# Step 4: Axioms 🧾

In imperative programming, we bring our program to life with *procedures*
that implement some particular *algorithm*. In contrast, ALM is completely
*declarative* - we state *what must always be true*, and the Flamingo runtime
makes it so (or the Flamingo compiler explains why it can't). Axioms are the
rules for what must always be true.

There are four kinds of axioms:

Facts, which hold true unconditionally. The syntax is a function expression with a period, e.g.:

f(x) = y.State constraints, which say, e.g., "if f(X) is true in given state, then g(X) is also true in that same state". These have the syntax[1]:

```g(X) if f(X).```Causal laws, which say, e.g., "if f(X) is true in a given state, and Y occurs, then g(X) is true in the next state". These have the syntax:

```occurs(Y) causes g(X) if f(X).```Executability conditions, which say "if a given condition is true in a given state, then it is impossible for a given action to occur in that state."

```impossible occurs(A) if [some condition].```(We'll cover executability conditions more in the next section).

This syntax might be strange at first, but will make sense with a few more examples. Let's write out the axioms of our fruit and basket system (in plain English first):

- Golden Delicious and Granny Smith apples are good for baking.
- The basket is full if there are three distinct fruits in it.
- You can bake a pie if you have two apples that are good for baking.
- When you put a fruit in the basket, it becomes in the basket.

💡 Always write your axioms out in plain English first. You don't really know what you're writing until you've done so, and converting it to ALM's syntax afterwards is usually trivial. Always write it out!

Always!

The first axiom represents two facts about varieties of apples. The syntax is pretty straight forward:

The next axiom is a state constraint. In ALM's syntax:

A few things of note:

- Identifiers that begin with an uppercase letter stand for
*variables*. These will try to match*any*value that fits in that "position" - e.g, in this example,`X`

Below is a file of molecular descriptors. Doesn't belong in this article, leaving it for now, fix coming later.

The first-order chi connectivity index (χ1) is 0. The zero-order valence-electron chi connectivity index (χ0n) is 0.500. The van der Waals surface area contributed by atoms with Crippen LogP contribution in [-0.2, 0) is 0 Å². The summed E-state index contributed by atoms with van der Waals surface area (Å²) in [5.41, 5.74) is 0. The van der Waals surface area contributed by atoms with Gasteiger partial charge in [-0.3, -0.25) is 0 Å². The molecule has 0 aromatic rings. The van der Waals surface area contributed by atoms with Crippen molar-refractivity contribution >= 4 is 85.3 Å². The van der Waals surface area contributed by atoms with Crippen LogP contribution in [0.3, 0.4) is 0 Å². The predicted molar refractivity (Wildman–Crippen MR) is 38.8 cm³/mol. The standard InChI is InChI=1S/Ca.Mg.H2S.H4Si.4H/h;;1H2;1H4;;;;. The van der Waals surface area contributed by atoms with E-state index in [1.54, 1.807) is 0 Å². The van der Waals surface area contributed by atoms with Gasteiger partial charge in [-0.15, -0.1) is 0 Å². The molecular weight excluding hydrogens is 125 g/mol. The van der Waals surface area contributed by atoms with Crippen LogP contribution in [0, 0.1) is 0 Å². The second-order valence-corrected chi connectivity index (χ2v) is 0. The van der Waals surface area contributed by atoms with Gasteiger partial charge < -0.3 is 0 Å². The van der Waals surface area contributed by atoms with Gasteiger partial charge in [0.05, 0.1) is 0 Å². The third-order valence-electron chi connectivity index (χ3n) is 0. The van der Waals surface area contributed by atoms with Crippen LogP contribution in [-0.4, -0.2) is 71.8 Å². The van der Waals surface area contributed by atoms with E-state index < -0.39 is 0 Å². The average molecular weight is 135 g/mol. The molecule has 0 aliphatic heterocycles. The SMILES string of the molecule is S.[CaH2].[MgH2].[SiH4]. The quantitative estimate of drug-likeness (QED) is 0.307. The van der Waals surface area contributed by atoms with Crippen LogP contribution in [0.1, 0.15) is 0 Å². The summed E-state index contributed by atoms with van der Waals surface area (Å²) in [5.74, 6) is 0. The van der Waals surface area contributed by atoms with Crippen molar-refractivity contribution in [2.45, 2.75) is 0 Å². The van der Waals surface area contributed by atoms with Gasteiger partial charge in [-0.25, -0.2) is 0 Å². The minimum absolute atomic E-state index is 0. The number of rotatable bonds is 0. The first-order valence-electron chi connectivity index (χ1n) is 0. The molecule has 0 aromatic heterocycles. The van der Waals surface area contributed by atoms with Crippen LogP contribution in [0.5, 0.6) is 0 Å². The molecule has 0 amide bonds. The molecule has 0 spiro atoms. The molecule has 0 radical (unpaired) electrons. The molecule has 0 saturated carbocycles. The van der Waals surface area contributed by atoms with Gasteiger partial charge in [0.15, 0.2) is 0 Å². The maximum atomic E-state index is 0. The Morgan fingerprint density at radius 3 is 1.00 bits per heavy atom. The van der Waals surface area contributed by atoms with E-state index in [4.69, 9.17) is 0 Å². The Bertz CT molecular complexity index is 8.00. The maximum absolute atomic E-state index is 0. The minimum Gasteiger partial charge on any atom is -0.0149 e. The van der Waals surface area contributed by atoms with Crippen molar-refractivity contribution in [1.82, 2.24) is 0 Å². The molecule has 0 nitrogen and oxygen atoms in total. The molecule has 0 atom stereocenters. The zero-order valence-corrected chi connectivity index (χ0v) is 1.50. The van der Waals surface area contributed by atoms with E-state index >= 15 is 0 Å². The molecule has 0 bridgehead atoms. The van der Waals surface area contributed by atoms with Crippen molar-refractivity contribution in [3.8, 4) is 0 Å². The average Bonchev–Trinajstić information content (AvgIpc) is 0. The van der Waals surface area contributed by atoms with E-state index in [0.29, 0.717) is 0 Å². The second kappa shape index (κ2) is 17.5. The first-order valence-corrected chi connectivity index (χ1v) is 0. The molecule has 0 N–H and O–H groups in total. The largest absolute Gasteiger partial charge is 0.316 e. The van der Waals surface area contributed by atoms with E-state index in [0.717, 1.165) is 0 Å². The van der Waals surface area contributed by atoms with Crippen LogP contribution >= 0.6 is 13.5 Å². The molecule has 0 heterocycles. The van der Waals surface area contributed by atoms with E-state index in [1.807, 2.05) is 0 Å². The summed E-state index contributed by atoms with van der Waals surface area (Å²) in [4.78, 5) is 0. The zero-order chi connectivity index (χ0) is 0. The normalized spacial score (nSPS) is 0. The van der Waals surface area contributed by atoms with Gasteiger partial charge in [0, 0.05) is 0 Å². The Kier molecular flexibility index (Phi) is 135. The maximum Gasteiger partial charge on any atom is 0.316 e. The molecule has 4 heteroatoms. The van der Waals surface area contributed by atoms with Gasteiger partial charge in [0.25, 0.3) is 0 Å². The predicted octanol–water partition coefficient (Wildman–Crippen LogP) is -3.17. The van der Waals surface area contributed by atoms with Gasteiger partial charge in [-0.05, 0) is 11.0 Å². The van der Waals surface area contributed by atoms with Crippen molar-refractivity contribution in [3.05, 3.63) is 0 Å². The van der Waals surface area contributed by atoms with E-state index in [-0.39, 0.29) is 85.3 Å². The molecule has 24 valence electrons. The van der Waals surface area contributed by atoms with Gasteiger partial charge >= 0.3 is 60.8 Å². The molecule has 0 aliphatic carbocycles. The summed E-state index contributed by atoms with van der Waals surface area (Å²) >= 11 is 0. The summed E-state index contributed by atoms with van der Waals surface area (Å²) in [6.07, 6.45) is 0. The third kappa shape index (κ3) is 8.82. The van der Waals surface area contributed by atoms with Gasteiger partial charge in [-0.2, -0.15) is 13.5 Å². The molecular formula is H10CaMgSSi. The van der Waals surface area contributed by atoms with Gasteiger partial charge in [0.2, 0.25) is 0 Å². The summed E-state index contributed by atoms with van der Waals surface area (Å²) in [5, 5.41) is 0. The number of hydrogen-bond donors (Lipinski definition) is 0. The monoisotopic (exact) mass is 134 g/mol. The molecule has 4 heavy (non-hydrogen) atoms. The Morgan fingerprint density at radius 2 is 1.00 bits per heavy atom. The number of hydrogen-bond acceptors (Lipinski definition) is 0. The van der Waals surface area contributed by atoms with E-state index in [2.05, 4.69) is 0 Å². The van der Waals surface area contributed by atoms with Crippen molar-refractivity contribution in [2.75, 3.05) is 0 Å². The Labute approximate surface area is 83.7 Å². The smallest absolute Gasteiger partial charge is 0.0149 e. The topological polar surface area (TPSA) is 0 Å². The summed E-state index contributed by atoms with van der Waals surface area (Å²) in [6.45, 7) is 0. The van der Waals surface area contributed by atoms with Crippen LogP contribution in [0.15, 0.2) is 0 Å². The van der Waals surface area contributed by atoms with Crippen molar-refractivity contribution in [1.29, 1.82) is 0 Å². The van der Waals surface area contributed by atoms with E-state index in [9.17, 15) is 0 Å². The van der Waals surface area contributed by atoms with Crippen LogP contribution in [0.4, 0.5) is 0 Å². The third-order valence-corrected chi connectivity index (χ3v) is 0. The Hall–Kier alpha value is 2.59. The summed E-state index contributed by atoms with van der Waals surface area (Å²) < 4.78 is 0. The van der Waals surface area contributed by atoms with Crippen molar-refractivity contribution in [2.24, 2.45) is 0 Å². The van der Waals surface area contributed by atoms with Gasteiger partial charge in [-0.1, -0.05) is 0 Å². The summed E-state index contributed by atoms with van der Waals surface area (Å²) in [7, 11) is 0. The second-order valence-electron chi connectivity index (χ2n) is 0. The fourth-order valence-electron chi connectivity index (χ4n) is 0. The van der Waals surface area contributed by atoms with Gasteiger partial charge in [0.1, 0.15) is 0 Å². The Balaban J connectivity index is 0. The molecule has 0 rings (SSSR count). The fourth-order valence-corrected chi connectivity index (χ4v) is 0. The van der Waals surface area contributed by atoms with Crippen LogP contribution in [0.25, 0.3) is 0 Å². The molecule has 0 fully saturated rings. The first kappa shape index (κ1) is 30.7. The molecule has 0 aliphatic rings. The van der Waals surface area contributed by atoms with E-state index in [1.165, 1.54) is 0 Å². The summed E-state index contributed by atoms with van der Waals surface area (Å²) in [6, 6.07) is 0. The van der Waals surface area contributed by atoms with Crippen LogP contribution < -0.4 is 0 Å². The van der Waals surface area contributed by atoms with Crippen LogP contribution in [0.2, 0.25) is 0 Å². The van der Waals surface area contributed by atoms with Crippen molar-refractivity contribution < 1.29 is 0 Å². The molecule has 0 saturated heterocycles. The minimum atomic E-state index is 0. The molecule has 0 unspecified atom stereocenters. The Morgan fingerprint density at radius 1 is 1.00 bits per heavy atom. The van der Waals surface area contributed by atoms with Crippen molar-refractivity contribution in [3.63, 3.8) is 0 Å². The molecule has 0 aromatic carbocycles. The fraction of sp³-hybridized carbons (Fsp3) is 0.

,`Y`

, and`Z`

all stand for`fruits`

since, in our function declaration for`in_basket`

, the first parameter is`fruits`

. - Different variables do not automatically represent different values. Thus, we must explicitly
compare the fruits
`X`

,`Y`

, and`Z`

with the`!=`

operator to ensure they are truly distinct. - Boolean functions are so common in ALM that they have built-in shorthands. Any function
like
`f(x) = true`

can be written as just`f(x)`

, and any expression`f(x) = false`

as`-f(x)`

. So the idiomatic syntax for the first axiom is as follows [2]:

Our third axiom, also a state constraint, is quite similar:

The last axiom, a causal law, is a bit different:

This ALM axiom would read something like this in English:

"When action `A`

occurs, it causes `Fruit`

to be `in_basket`

if
`A`

is an instance of the `put_fruit_in_basket`

action AND
the `selected_fruit`

of `A`

is `Fruit`

."

The `instance`

function is a built-in static function that returns
true if the first argument is an instance of the sort given in
the second argument (or a transitive subsort).
The `instance`

function is *extremely* useful - you can use it do all kinds
of cool object-oriented tricks for modular goodness. That said, we'll
leave the fancier stuff for later examples.

That's all the axioms of our fruit and basket system. In fact, that's the whole system! Let's the see the whole program all together:

The syntax of logic programming takes practice. But note something important:
each axiom has a very straightforward reading in English that is *very similar*
to its original formulation in English. This is what Flamingo is all about: reducing
the gap between informal specification (in English) and the formal specification (in
a programming language). This leads to more simpler, more compact, and easier-to-maintain
code.

[1]: While it's sometimes it's more natural in English to say "if [condition], then [conclusion]", Flamingo follows decades of logic programming tradition and puts the conclusion first.

[2]: This method of "counting" up to three is pretty tedious and doesn't scale -
counting to 50 would require 50 variables and 1225 comparisons! This problem
is solved by a construct called *aggregates*, which allow functions like min, max,
sum, and count. These haven't been added to Flamingo
yet, but are high on the priority list!